Amid the recent fierce trade disputes between China and the U.S., many analysts have failed to appreciate China’s own problems. In fact, there are two interrelated problems: one is the trade imbalance between China and the U.S.; the other is the domestic imbalance of China’s economy.
China’s present economic growth has distorted its original set of comparative advantages. A glance at the list of sanctioned items portrays China as an industrial country while depicting the U.S., in turn, as an agricultural nation.
China’s growth model features huge production, low consumption and mercantilism, resulting in a distortion of labor, land, capital, and other factors of production, and a far cry from the mantra of “letting the market decide the allocation of resources.”
As for labor, the government’s control over the labor market in the past decade deviated from economic laws.
First, China uses administrative mechanisms like residency rules to control the flow of labor, forcing labor to flow out from big cities, leading to a higher labor cost in those cities. Second, the government limits the supply of land in large cities, attempting to slow down the labor inflow, but leading to a gap between housing demand and supply, ultimately driving up living costs. Third, a large number of subsidies to rural areas and the implementation of the minimum-wage plan in less-developed western areas increase the opportunity cost of migrant workers in the eastern coastal areas. The combination of these factors together has played a relatively significant role in driving up China’s labor costs.
While labor costs are high, borrowing costs are relatively low, as the government reduces the costs through interest-rate restraints and subsidies for capital. For instance, instead of allowing the free flow of labor force, some local governments use the budget to sponsor enterprises to use more machines to replace labor in the face of the high labor cost.
Because China’s economy is still booming, and a large rural population remain in the labor market, the result of the distortion is that wages have been overraised and the cost of raising capital is relatively low. As a result, China prematurely weakened its comparative advantage in labor-intensive products and industries and strengthened its comparative advantage in capital-intensive products and industries.
As for agriculture, China’s large population means that the average size of farms is very small. Without a large-scale operation, the cost of production is high, and farmers’ income is low.
To solve the problem, instead of fully promoting the transfer of agricultural labor to cities to increase the average area of land per capita, policymakers increased agricultural subsidies, which led to more agricultural output.
However, due to the lack of scale management and a high cost of agricultural production, domestic agricultural products lack competitiveness relative to imports. This has led to the concept of the “three huges” in China — namely, huge production, huge inventory, and huge imports. Among the various agricultural products, the one that has been affected the most is soybeans, which is a product that China imports from the U.S.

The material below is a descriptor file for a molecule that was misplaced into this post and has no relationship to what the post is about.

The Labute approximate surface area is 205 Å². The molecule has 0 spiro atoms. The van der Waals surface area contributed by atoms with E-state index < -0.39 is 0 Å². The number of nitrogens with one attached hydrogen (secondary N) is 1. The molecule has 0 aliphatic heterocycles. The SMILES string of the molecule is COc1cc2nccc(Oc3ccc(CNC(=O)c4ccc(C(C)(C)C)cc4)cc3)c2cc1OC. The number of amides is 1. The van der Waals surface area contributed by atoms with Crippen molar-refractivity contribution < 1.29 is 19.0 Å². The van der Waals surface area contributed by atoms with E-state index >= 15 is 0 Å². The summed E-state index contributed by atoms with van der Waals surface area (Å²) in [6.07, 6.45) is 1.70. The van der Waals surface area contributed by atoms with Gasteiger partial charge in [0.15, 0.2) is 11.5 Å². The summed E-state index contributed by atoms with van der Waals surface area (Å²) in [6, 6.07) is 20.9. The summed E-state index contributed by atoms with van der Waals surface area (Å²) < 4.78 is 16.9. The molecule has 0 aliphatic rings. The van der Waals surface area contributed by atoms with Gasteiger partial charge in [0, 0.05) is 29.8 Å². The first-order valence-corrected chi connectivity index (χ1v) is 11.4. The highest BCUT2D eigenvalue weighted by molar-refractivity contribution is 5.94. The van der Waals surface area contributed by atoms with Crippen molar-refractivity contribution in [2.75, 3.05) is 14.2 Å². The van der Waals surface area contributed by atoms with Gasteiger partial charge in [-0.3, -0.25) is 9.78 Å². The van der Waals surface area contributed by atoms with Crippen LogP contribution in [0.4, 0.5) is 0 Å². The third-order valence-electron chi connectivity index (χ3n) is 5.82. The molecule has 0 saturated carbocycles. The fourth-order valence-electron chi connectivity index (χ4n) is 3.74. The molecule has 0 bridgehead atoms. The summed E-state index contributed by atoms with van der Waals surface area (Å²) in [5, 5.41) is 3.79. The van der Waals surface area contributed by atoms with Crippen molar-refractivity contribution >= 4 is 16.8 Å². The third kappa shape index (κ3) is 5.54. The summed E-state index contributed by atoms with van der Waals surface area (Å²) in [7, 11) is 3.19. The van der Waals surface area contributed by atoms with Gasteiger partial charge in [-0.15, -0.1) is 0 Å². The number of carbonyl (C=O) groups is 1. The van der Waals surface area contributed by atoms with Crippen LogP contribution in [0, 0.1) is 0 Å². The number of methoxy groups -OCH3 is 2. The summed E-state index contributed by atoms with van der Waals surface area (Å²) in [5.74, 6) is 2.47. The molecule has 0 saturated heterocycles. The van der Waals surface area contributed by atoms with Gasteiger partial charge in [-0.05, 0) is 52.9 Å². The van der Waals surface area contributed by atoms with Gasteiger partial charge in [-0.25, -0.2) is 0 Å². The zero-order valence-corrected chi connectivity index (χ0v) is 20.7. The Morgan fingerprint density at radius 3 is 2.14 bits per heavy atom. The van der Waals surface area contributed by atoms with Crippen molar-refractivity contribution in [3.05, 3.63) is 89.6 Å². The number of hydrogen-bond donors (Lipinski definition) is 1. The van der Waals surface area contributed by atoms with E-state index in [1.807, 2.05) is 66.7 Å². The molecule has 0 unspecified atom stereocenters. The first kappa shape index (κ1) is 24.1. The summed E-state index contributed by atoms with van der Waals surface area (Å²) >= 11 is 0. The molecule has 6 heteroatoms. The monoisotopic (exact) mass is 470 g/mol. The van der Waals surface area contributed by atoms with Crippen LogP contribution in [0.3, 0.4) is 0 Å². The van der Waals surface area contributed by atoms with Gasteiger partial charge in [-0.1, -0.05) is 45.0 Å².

There are two important causes for China’s economic growth model, focusing on heavy production and light consumption. The first is that income and wealth gaps have not been fundamentally reversed over a long period of time, and the disparities are not conducive to consumption.
Another factor is urbanization for production rather than consumption. People understand the city as a place of production, but neglect the city as a site of consumption at the same time. Policymakers see people only as production units, and fail to view people as consumers.
From another perspective, the existing residency rules still restrain the consumption of migrant groups. Migrant workers are the producers of cities’ economies. A large number of migrant workers entering cities should have brought huge demand to the cities. However, due to the restrictions on the household registration system, social welfare, including medical and insurance coverage of migrant groups in cities, falls short. Migrant workers must save for their future medical care and pensions, making them less willing to consume durable consumer goods.
Taken together, our existing research shows that compared with urban households, immigrants consume 17% to 21% less, indicating that social realities encourage migrant workers to enter the city without a corresponding encouragement to spend in the cities.
In other words, the existing policy distortions restrain consumption, which also means that there is an enormous potential for increased consumption if the government can correct the wrongdoing in the urbanization model.
To conclude, it is necessary for the government to objectively evaluate domestic economic imbalances brought about by China’s long-standing economic growth pattern, which can be corrected only through its own reforms. At present, China’s economic growth pattern seriously distorts its comparative advantages. At the same time, it also restrains the growth of consumption as well as the optimization of the economic structure.
In the future, China should pursue two objectives. First, it must emphasize domestic market-oriented reforms and adjust the economic structure to gradually eliminate the effects of distorting factors on the domestic and international economy. Second, it should seek modernization in terms of its economic growth model and state governance model, truly “letting the market become the decisive force for the allocation of resources” and establishing a common market economic foundation.
Lu Ming is a professor at the Antai College of Economics & Management at Shanghai Jiao Tong University.